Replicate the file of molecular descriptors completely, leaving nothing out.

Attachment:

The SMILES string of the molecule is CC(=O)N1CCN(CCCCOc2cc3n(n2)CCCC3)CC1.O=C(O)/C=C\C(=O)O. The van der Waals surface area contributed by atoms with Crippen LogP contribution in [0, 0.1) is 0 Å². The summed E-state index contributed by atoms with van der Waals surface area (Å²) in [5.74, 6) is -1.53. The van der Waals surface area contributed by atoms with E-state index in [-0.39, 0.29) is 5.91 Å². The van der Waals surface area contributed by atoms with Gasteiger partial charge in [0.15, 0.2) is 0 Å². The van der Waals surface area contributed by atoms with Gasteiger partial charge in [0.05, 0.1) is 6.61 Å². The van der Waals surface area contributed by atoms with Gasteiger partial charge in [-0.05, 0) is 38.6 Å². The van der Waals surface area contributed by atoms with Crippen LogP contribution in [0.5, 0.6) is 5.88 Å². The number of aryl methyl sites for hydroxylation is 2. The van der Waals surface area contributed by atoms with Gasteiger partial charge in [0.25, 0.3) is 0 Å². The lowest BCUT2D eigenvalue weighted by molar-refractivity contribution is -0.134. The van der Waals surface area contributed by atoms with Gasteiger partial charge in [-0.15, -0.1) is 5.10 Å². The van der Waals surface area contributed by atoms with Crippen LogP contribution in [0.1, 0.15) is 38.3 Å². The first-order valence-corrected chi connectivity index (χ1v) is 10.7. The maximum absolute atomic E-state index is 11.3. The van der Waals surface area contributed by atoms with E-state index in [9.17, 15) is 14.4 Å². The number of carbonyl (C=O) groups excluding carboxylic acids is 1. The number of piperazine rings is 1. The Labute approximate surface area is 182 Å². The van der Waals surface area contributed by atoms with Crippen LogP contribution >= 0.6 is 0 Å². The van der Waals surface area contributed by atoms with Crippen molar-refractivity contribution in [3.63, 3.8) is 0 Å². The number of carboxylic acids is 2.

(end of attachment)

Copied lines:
The SMILES string of the molecule is CC(=O)N1CCN(CCCCOc2cc3n(n2)CCCC3)CC1.O=C(O)/C=C\C(=O)O. The van der Waals surface area contributed by atoms with Crippen LogP contribution in [0, 0.1) is 0 Å². The summed E-state index contributed by atoms with van der Waals surface area (Å²) in [5.74, 6) is -1.53. The van der Waals surface area contributed by atoms with E-state index in [-0.39, 0.29) is 5.91 Å². The van der Waals surface area contributed by atoms with Gasteiger partial charge in [0.15, 0.2) is 0 Å². The van der Waals surface area contributed by atoms with Gasteiger partial charge in [0.05, 0.1) is 6.61 Å². The van der Waals surface area contributed by atoms with Gasteiger partial charge in [-0.05, 0) is 38.6 Å². The van der Waals surface area contributed by atoms with Crippen LogP contribution in [0.5, 0.6) is 5.88 Å². The number of aryl methyl sites for hydroxylation is 2. The van der Waals surface area contributed by atoms with Gasteiger partial charge in [0.25, 0.3) is 0 Å². The lowest BCUT2D eigenvalue weighted by molar-refractivity contribution is -0.134. The van der Waals surface area contributed by atoms with Gasteiger partial charge in [-0.15, -0.1) is 5.10 Å². The van der Waals surface area contributed by atoms with Crippen LogP contribution in [0.1, 0.15) is 38.3 Å². The first-order valence-corrected chi connectivity index (χ1v) is 10.7. The maximum absolute atomic E-state index is 11.3. The van der Waals surface area contributed by atoms with E-state index in [9.17, 15) is 14.4 Å². The number of carbonyl (C=O) groups excluding carboxylic acids is 1. The number of piperazine rings is 1. The Labute approximate surface area is 182 Å². The van der Waals surface area contributed by atoms with Crippen LogP contribution >= 0.6 is 0 Å². The van der Waals surface area contributed by atoms with Crippen molar-refractivity contribution in [3.63, 3.8) is 0 Å². The number of carboxylic acids is 2.